I recently had an opportunity to try the new Vue Composition API in a real project to check where it might be useful and how we could use it in the future.

Until now, when we were creating a new component we were using Options API. That API forced us to separate the component’s code by options, meaning that we needed to have all reactive data in one place (data), all computed properties in one place (computed), all methods in one place (methods), and so on.

As it is handy and readable for smaller components, it becomes painful when the component gets more complicated and deals with multiple functionalities. Usually, logic related to one specific functionality contains some reactive data, computed property, a method or a few of them; sometimes it also involves using component lifecycle hooks. That makes you constantly jump between different options in the code when working on a single logical concern.

The other issue that you may have encountered when working with Vue is how to extract a common logic that can be reused by multiple components. Vue already has few options to do that, but all of them have their own drawbacks (e.g. mixins, and scoped-slots).

The Composition API brings a new way of creating component, separating code and extracting reusable pieces of code.

Let’s start with code composition within a component.

Code composition

Imagine you have a main component that sets up few things for your whole Vue app (like layout in Nuxt). It deals with the following things:

  • setting locale
  • checking if the user is still authenticated and redirects them if not
  • preventing the user from reloading the app too many times
  • tracking user activity and reacting when the user is inactive for specific period of time
  • listening on an event using EventBus (or window object event)

Those are just a few things the component can do. You can probably imagine a more complex component, but this will serve the purpose of this example. For the sake of readability, I am just using names of the props without the actual implementation.

This is how the component would look like using Options API:

As you can see, each option contains parts from all functionalities. There is no clear separation between them and that makes the code hard to read, especially if you are not the person who wrote it and you are looking at it for the first time. It is very hard to find which method is used by which functionality.

Let’s look at it again but identify the logical concerns as comments. Those would be:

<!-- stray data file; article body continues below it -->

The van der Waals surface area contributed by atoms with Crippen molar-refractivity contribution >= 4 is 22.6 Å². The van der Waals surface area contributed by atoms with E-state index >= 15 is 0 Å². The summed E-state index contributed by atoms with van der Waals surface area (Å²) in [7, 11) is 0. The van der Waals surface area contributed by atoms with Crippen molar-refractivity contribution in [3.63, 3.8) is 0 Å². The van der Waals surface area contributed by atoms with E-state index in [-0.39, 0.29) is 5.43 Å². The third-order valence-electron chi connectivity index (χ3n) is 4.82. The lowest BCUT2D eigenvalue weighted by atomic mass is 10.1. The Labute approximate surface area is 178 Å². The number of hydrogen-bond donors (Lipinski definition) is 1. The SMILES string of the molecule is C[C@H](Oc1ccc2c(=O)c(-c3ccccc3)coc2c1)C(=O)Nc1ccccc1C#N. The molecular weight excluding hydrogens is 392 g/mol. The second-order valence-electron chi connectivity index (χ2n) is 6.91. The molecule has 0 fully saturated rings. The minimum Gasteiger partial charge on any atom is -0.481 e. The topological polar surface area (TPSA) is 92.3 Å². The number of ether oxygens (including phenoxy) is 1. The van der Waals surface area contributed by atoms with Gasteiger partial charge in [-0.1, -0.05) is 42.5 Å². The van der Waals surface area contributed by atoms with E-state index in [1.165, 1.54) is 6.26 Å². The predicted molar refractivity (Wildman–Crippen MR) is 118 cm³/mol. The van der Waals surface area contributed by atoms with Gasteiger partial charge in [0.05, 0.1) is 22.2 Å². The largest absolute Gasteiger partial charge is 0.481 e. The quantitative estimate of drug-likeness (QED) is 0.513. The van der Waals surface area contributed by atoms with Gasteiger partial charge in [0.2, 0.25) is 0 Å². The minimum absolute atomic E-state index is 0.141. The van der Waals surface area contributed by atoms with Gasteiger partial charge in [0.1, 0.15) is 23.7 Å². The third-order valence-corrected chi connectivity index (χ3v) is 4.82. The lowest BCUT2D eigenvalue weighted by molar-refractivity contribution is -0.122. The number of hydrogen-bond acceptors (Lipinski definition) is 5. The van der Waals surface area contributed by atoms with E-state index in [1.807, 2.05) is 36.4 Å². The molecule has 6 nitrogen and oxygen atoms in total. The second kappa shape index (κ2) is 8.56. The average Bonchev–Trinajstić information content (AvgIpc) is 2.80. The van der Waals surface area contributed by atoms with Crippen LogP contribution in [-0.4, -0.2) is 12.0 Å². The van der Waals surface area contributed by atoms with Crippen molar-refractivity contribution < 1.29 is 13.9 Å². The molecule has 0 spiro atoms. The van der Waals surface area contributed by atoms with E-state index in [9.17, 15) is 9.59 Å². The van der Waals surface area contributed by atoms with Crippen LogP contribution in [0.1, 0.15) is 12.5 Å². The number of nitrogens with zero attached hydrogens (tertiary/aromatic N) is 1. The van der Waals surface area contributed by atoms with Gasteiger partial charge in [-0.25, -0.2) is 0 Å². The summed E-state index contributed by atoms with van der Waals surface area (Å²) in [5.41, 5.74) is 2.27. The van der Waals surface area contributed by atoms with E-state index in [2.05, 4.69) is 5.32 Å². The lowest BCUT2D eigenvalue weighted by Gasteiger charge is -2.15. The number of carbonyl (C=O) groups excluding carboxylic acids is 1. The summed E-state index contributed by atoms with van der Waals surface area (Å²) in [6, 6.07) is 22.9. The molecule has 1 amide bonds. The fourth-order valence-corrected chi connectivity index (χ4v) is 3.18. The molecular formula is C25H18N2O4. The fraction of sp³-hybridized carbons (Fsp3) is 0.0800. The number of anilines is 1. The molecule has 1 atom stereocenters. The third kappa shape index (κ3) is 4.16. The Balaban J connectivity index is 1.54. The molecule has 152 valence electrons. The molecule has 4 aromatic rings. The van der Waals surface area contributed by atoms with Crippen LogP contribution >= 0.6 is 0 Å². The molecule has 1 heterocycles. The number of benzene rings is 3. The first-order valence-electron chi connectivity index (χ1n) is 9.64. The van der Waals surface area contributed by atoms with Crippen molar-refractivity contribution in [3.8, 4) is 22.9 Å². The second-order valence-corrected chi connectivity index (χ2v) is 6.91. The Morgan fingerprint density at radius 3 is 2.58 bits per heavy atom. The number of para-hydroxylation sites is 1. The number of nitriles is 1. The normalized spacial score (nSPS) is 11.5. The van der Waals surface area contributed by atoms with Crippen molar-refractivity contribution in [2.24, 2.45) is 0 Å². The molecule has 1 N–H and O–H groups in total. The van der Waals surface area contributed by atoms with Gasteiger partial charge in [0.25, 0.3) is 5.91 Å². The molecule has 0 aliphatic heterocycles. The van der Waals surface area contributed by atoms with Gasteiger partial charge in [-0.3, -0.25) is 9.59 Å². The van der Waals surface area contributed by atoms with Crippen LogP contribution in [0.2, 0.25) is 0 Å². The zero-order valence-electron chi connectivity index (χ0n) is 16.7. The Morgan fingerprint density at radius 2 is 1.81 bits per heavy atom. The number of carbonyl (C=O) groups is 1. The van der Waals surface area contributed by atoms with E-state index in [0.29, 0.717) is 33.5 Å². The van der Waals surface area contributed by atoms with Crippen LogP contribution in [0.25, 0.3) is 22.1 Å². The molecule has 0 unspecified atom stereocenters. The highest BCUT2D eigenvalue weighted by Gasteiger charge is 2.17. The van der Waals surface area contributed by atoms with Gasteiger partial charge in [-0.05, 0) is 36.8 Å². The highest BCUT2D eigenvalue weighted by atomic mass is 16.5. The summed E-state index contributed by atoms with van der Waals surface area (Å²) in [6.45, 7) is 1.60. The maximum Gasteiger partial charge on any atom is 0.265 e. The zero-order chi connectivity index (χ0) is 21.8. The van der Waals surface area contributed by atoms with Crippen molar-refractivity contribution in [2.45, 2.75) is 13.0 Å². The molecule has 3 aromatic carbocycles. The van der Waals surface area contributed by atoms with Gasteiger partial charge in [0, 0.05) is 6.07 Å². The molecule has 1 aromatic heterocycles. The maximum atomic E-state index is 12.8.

• Activity tracker
  • Reload blocker
  • Authentication check
  • Locale
  • Event Bus registration

See how hard it is to untangle all of those? ?

Now imagine you need to make a change in one functionality (e.g. activity tracking logic). Not only do you need to know which elements are related to that logic, but even when you know, you still need to jump up and down between different component options.

Let’s use the Composition API to separate the code by logical concerns. To do that we create a single function for each logic related to a specific functionality. This is what we call a composition function.

// Activity tracking logic
function useActivityTracker() {
  const userActivityTimeout = ref(null)
  const lastUserActivityAt = ref(null)

  function activateActivityTracker() {...}
  function deactivateActivityTracker() {...}
  function resetActivityTimeout() {...}
  function userActivityThrottler() {...}

  onBeforeMount(() => {

  onUnmounted(() => {
// Reload blocking logic
function useReloadBlocker(context) {
  const reloadCount = ref(null)

  function blockReload() {...}
  function setReloadCount() {...}

  onMounted(() => {
// Locale logic
function useLocale(context) {
  async function loadLocaleAsync(selectedLocale) {...}
  function setI18nLocale(locale) {...}

  watch(() => {
    const locale = ...

  // No need for a 'created' hook, all logic that runs in setup function is placed between beforeCreate and created hooks
  const initialLocale = localStorage.getItem('locale')
// Event bus listener registration
import EventBus from '@/event-bus'

function useEventBusListener(eventName, handler) {
  onMounted(() => EventBus.$on(eventName, handler))
  onUnmounted(() => EventBus.$off(eventName, handler))